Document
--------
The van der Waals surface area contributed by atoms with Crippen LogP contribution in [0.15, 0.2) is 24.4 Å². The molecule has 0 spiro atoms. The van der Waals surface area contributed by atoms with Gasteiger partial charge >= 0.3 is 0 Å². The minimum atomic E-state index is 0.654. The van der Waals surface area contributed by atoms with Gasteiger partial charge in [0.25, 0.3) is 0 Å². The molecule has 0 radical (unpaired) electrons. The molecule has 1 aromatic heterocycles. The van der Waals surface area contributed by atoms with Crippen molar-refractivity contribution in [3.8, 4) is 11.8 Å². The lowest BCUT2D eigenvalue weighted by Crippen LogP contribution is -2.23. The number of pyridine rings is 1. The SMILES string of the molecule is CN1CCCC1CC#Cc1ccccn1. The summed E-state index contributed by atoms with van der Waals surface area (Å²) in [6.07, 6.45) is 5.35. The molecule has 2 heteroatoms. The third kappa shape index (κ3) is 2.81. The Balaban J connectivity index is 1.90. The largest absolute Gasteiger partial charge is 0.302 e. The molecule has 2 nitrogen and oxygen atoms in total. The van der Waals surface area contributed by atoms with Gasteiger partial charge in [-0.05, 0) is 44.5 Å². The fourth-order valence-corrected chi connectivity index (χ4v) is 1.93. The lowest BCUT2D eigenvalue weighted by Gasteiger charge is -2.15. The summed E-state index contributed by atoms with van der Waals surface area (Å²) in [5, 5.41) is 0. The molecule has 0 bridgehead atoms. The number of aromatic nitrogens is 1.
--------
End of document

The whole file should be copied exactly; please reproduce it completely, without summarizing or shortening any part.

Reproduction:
The van der Waals surface area contributed by atoms with Crippen LogP contribution in [0.15, 0.2) is 24.4 Å². The molecule has 0 spiro atoms. The van der Waals surface area contributed by atoms with Gasteiger partial charge >= 0.3 is 0 Å². The minimum atomic E-state index is 0.654. The van der Waals surface area contributed by atoms with Gasteiger partial charge in [0.25, 0.3) is 0 Å². The molecule has 0 radical (unpaired) electrons. The molecule has 1 aromatic heterocycles. The van der Waals surface area contributed by atoms with Crippen molar-refractivity contribution in [3.8, 4) is 11.8 Å². The lowest BCUT2D eigenvalue weighted by Crippen LogP contribution is -2.23. The number of pyridine rings is 1. The SMILES string of the molecule is CN1CCCC1CC#Cc1ccccn1. The summed E-state index contributed by atoms with van der Waals surface area (Å²) in [6.07, 6.45) is 5.35. The molecule has 2 heteroatoms. The third kappa shape index (κ3) is 2.81. The Balaban J connectivity index is 1.90. The largest absolute Gasteiger partial charge is 0.302 e. The molecule has 2 nitrogen and oxygen atoms in total. The van der Waals surface area contributed by atoms with Gasteiger partial charge in [-0.05, 0) is 44.5 Å². The fourth-order valence-corrected chi connectivity index (χ4v) is 1.93. The lowest BCUT2D eigenvalue weighted by Gasteiger charge is -2.15. The summed E-state index contributed by atoms with van der Waals surface area (Å²) in [5, 5.41) is 0. The molecule has 0 bridgehead atoms. The number of aromatic nitrogens is 1.